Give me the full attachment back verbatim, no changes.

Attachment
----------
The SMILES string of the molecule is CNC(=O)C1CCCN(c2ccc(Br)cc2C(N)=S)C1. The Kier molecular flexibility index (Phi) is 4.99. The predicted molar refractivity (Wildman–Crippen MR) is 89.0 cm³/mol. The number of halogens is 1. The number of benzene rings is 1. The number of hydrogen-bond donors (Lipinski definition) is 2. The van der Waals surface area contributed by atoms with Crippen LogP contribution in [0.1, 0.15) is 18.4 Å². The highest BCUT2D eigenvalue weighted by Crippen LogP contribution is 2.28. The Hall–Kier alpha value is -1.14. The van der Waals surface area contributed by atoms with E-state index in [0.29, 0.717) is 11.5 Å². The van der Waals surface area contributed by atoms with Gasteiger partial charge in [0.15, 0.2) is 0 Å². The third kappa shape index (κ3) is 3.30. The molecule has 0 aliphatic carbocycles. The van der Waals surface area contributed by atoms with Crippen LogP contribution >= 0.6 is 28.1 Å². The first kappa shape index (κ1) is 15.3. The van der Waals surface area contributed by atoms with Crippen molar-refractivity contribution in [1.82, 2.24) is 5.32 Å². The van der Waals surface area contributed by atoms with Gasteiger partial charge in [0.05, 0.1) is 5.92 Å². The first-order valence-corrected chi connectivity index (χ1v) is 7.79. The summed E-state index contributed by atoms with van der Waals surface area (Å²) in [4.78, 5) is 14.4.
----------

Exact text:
The SMILES string of the molecule is CNC(=O)C1CCCN(c2ccc(Br)cc2C(N)=S)C1. The Kier molecular flexibility index (Phi) is 4.99. The predicted molar refractivity (Wildman–Crippen MR) is 89.0 cm³/mol. The number of halogens is 1. The number of benzene rings is 1. The number of hydrogen-bond donors (Lipinski definition) is 2. The van der Waals surface area contributed by atoms with Crippen LogP contribution in [0.1, 0.15) is 18.4 Å². The highest BCUT2D eigenvalue weighted by Crippen LogP contribution is 2.28. The Hall–Kier alpha value is -1.14. The van der Waals surface area contributed by atoms with E-state index in [0.29, 0.717) is 11.5 Å². The van der Waals surface area contributed by atoms with Gasteiger partial charge in [0.15, 0.2) is 0 Å². The third kappa shape index (κ3) is 3.30. The molecule has 0 aliphatic carbocycles. The van der Waals surface area contributed by atoms with Crippen LogP contribution >= 0.6 is 28.1 Å². The first kappa shape index (κ1) is 15.3. The van der Waals surface area contributed by atoms with Crippen molar-refractivity contribution in [1.82, 2.24) is 5.32 Å². The van der Waals surface area contributed by atoms with Gasteiger partial charge in [0.05, 0.1) is 5.92 Å². The first-order valence-corrected chi connectivity index (χ1v) is 7.79. The summed E-state index contributed by atoms with van der Waals surface area (Å²) in [4.78, 5) is 14.4.